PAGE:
Making a Small Coat

Northeast Feltmakers Guild, April 17, 2010

This program is meant to be a sharing of experience among the Guild members. Your comments and additions to the prepared format are welcome.

There are a great many ways of making felt garments. The one used here is loosely based on Lizzie Houghton’s seamless felt jacket, in Felting Fashion, pp.64-69 and her nuno felt jacket, pp. 110-113. After the program handouts for two other methods will be available.

ALWAYS MAKE A SAMPLE FIRST, using the wool you intend for your garment.

Starting with 10” x 10” makes the calculation of shrinkage easy, but is rather small for accurately representing the shrinkage of a large piece.

The sample for today was 100% merino, laid out in three layers, the first and third laid out top to bottom, and the second or the middle layer laid out from side to side.

The style of our small coat will be a fitted A-line, knee-length or longer with collar lapels, and overlap in the front to accommodate closures.

The shrinkage is roughly calculated to be 50% top to bottom and 33% side to side. Thus we will multiply lengths by 2 and widths by 1.5.

Finished body of coat Size up for shrinkage Layout or pattern size
14” long @ center back X 2 = 28”
7” wide @ underarm X 1.5 = 10.5”

 

Finished sleeve   Layout or pattern size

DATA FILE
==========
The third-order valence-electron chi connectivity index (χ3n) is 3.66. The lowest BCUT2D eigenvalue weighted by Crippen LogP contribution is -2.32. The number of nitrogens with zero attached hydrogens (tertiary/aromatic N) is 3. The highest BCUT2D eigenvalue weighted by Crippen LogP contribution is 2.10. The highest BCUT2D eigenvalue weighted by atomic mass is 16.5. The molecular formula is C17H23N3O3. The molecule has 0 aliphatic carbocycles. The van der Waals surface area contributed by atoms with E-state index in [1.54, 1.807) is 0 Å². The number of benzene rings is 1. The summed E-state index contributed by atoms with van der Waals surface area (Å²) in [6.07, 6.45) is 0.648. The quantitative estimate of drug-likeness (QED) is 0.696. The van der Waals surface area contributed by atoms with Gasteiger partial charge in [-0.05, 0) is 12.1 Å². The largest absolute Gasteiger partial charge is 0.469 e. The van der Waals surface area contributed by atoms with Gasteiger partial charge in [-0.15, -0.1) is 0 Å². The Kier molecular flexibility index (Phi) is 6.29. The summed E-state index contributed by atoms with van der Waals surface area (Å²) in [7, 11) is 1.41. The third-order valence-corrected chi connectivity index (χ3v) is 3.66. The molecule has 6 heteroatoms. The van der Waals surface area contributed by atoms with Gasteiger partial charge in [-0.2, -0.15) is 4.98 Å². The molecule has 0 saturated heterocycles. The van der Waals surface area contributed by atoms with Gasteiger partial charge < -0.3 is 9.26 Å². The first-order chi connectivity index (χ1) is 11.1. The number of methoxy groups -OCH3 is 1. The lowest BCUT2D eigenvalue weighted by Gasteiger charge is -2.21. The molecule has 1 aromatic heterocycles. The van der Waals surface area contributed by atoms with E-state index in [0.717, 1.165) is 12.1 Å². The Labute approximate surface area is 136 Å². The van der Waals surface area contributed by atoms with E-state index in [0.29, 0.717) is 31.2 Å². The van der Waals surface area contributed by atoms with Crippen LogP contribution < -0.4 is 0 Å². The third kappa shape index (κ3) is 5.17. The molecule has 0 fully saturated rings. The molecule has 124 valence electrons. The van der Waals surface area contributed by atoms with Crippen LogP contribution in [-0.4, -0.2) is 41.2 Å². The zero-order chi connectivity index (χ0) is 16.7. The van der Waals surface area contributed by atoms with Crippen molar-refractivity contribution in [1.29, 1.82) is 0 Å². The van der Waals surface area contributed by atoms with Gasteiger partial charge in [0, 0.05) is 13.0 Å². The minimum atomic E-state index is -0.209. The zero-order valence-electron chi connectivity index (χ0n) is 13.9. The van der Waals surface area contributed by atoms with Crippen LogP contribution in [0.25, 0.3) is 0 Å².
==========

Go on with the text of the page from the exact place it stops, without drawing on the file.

5.5” long X 2 11”
3.5” sleeve drop (width @ underarm) X 1.5 5.25”“
3’ width @ cuff X 1.5 4.5

Note that the collar is an extension in addition to the measurements above.

 

  1. Make two pattern/resists from the heavy plastic. One is for the coat body; the other will be the resist for the overlap in the front.
  2. Lay the coat pattern on your rolling mat.
  3. On top of the pattern lay out three layers of wool, one top to bottom, one side to side, and the last top to bottom. Extend your layout beyond the edges about ¾”. Embellish as you wish. This will be the back of the coat.
  4. Wet out with soapy water; cover with tulle or voile, and rub gently with scrunched plastic grocery bag. The object is to make a felted “skin” on the wool.
  5. Cover with thin plastic.
  6. CAREFULLY flip to the other side.
  7. This will be the front of the coat. Carefully lift the wool that extends beyond the edge of the pattern and fold it up and in over the edge of the pattern.
  8. On one side of the front lay out three layers of wool as you did on the back, including embellishment. Extend your layout past the center line to the outside line of the front placket edge. If you want embellishment on your lapels, lay it down first.
  9. Wet out the wool that will go under the plastic resist.
  10. Lay the plastic pattern for the overlap down the front, matching the center lines.
  11. Repeat step 8 on the other side of the front.
  12. Repeat step 4.
  13. Roll up the mat with the “coat” and plastic around your bar, and tie.
  14. Felt the coat by rolling this bundle on a towel until the wool is well felted, turning the material 90° every five minutes or so, and flipping over after twenty minutes. The felt will shrink so the pattern buckles.
  15. Cut the bottom; remove the plastic;
  16. Continue to roll, turning and flipping, until fully fulled, i.e. the wool won’t shrink any more.
  17. Rinse out all the soap. Remove as much water as possible by spinning or by rolling in a towel and stomping on it.